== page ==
9 Thread replies
0 Followers
 
Most reacted comment
Hottest comment thread
10 Comment authors
John Vestalgt7348baugusta52alpha maleScottNAtlanta Recent comment authors
  Subscribe  
newest oldest most voted
Notify of
drjay
drjay

a quick perusal of this route looks like it might take an hour or so off what will now be periodic trips to starkville…i wish this was a thing…

Pete Gibbons
Pete Gibbons

I-3 would be a much better use of resources. Savannah to Knoxville via Augusta and N GA. That’d give an area without, direct access to the port and make us a viable option for industry. It would also create a second corridor north for traffic and alleviate traffic going through Atlanta.

Andrew C. Pope
Andrew C. Pope

I-3 would be on the West Coast, right? I would think that a new North-South interstate would be I-93 or some other odd number.

drjay
drjay

if they followed the normal numbering patterns, then yes 3 should be on the west coast—i don’t know why this one gets to be an exception, but it would be I3 with the 3rd ID stationed near savannah as it’s namesake…

ScottNAtlanta
ScottNAtlanta
armanidog
armanidog

West from Savannah on I-16, north through Statesboro to Augusta on Hwy 25 (which is a divided 4 lanes and a speed limit of 65 mph), east on I-20 to Columbia, SC which has I-26 to Asheville and I-40 to Knoxville covers that route.

ScottNAtlanta
ScottNAtlanta

I-3 will never be built for several reasons. 1. The people in the Mountains dont want it, and will fight it tooth and nail. It has been met with widespread disdain. 2. It would never pass environmental scrutiny. 3. It is wildly more expensive to run a freeway through mountainous terrain (I-40 is a great example…they have been working on that stretch from Greensboro to Knoxville since I was in college) From what I have read, one of the things that would make I-14 desirable (not I-24…I think that was a typo) is that most of the road is already… Read more »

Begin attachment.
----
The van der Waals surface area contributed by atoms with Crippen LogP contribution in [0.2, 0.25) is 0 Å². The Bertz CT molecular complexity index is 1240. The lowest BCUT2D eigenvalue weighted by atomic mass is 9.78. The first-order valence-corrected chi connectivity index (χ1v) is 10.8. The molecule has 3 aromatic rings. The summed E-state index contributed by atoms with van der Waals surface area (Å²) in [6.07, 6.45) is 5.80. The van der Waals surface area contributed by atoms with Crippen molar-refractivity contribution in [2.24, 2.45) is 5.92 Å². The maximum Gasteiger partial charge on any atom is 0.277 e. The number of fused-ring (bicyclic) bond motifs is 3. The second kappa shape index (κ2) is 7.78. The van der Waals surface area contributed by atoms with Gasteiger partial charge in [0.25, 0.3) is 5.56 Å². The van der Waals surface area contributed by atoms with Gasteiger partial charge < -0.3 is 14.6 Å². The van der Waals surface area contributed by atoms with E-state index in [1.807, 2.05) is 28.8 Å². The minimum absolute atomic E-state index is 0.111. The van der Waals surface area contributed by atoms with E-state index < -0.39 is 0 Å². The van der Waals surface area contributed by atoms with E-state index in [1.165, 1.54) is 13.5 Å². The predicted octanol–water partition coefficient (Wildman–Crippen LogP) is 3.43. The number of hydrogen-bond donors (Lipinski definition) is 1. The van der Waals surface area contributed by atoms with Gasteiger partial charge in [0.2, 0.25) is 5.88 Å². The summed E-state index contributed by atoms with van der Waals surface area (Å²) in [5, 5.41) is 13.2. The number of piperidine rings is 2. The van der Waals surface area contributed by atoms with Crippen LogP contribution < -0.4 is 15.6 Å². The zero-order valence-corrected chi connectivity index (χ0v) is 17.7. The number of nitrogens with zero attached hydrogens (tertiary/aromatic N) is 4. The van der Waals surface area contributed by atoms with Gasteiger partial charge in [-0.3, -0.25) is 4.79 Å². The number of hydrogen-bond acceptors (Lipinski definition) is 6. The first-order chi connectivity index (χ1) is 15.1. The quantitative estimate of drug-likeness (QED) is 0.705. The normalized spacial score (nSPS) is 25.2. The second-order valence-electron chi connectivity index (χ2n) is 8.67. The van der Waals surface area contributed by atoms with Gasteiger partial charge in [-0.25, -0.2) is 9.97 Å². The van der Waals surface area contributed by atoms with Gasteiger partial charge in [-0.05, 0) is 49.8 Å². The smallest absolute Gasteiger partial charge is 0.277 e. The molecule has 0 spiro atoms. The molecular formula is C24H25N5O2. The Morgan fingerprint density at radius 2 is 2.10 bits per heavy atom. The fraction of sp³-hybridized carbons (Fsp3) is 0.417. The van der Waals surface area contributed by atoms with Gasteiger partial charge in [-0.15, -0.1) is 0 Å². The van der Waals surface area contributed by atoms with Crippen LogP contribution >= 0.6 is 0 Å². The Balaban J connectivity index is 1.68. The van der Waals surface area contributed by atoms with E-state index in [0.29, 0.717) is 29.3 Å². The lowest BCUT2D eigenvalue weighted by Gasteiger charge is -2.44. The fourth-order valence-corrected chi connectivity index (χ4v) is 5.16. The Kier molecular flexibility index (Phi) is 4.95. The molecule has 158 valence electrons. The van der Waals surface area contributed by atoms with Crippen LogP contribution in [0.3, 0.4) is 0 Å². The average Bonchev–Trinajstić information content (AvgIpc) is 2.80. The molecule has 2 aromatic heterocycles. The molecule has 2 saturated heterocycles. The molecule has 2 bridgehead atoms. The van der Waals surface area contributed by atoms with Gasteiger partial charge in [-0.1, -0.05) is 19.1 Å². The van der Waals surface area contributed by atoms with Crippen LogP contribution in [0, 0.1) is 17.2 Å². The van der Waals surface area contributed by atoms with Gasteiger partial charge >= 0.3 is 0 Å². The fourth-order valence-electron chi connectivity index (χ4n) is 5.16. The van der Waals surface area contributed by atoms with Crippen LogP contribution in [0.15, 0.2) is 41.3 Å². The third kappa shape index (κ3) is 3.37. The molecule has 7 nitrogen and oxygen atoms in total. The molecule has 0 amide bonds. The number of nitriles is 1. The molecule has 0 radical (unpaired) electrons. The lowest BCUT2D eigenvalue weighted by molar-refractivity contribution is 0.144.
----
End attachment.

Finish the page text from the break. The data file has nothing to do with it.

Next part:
alpha male
alpha male

Rick Allen, not Jody Hice, represents the vast majority of metro Augusta. Hice represents only a small slice.

Allen,isakson and Perdue would not nix this project just because Bishop reps a portion of the route. Especially give the ostensible rationale for this route. Connecting the various DOD installations.

Andrew C. Pope
Andrew C. Pope

Unless the route dips down significantly from Augusta, the vast majority of the route east of Macon is gonna run through Hice’s district, not Allen’s.
.
Neither Isakson nor Perdue nor Allen have the clout to influence and drive this kind of project. Maybe Isakson, but Perdue and Allen are significantly lacking in “pull.”

augusta52
augusta52

I agree with Scott—getting an Interstate 3 thru the rugged mountains would be difficult—every now and then, there are rockslides on Interstate 40 as it crosses the Great Smokies between Tennessee and North Carolina. And the current drive from Savannah to Knoxville is I-95 to 26, then 26 to Asheville, then 40 to Knoxville. With 14, there does get to be a question of whether “build it and they will come” is true. West of Augusta, you don’t see much development between Thomson (McDuffie County) and Greensboro (Greene County/Lake Oconee) along Interstate 20, and most of Interstate 16 between Macon… Read more »

ScottNAtlanta
ScottNAtlanta

I think the trucking traffic that is westbound bypassing Atlanta would be significant with the ever increasing traffic coming out of the Port of Savannah.
As for rock falls…they cant even prevent those on the new I-75 toll lanes that haven’t even opened yet

gt7348b
gt7348b

FYI – I-93 and I-91 both already exist. 93 goes through Boston into New Hampshire and 91 runs through Connecticut

gt7348b
gt7348b

GDOT, Well the State Toll Authority at the time, did look at a toll road between Chattanooga, Rome, Columbus and Albany to Florida back in the early 70s called the West Georgia Tollway. Traffic wasn’t sufficient to justify anything except 195. I believe they examined it again back when the P3 law was passed about 10 years ago and reached the same conclusion.

John Vestal
John Vestal

All I know is you still have to go thru Topeka to get to Albany from Statesboro.

augusta52
augusta52

Scott, maybe in lieu of 14 in Georgia, extend 16 west to Columbus or to the KIA plant, connect 85.